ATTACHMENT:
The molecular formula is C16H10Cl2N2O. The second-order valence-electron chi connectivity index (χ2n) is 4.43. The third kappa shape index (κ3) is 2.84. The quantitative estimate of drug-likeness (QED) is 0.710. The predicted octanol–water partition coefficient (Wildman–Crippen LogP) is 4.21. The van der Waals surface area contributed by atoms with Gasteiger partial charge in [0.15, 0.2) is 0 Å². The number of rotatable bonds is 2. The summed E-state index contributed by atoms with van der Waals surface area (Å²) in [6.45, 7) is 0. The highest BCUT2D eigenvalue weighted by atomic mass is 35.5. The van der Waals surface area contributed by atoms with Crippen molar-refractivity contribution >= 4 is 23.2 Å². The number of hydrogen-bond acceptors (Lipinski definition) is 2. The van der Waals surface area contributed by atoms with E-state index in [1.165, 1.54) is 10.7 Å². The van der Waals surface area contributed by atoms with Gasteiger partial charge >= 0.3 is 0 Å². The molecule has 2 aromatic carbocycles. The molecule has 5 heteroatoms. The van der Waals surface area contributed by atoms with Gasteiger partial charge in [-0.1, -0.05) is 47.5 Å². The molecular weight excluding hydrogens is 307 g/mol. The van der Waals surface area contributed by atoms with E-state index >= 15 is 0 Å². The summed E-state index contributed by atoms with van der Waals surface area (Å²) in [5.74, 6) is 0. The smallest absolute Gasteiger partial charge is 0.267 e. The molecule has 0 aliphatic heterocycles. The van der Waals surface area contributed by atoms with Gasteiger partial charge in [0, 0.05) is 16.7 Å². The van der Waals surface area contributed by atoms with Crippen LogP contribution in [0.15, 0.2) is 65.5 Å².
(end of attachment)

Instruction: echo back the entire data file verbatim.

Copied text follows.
The molecular formula is C16H10Cl2N2O. The second-order valence-electron chi connectivity index (χ2n) is 4.43. The third kappa shape index (κ3) is 2.84. The quantitative estimate of drug-likeness (QED) is 0.710. The predicted octanol–water partition coefficient (Wildman–Crippen LogP) is 4.21. The van der Waals surface area contributed by atoms with Gasteiger partial charge in [0.15, 0.2) is 0 Å². The number of rotatable bonds is 2. The summed E-state index contributed by atoms with van der Waals surface area (Å²) in [6.45, 7) is 0. The highest BCUT2D eigenvalue weighted by atomic mass is 35.5. The van der Waals surface area contributed by atoms with Crippen molar-refractivity contribution >= 4 is 23.2 Å². The number of hydrogen-bond acceptors (Lipinski definition) is 2. The van der Waals surface area contributed by atoms with E-state index in [1.165, 1.54) is 10.7 Å². The van der Waals surface area contributed by atoms with Gasteiger partial charge >= 0.3 is 0 Å². The molecule has 2 aromatic carbocycles. The molecule has 5 heteroatoms. The van der Waals surface area contributed by atoms with Gasteiger partial charge in [-0.1, -0.05) is 47.5 Å². The molecular weight excluding hydrogens is 307 g/mol. The van der Waals surface area contributed by atoms with E-state index >= 15 is 0 Å². The summed E-state index contributed by atoms with van der Waals surface area (Å²) in [5.74, 6) is 0. The smallest absolute Gasteiger partial charge is 0.267 e. The molecule has 0 aliphatic heterocycles. The van der Waals surface area contributed by atoms with Gasteiger partial charge in [0, 0.05) is 16.7 Å². The van der Waals surface area contributed by atoms with Crippen LogP contribution in [0.15, 0.2) is 65.5 Å².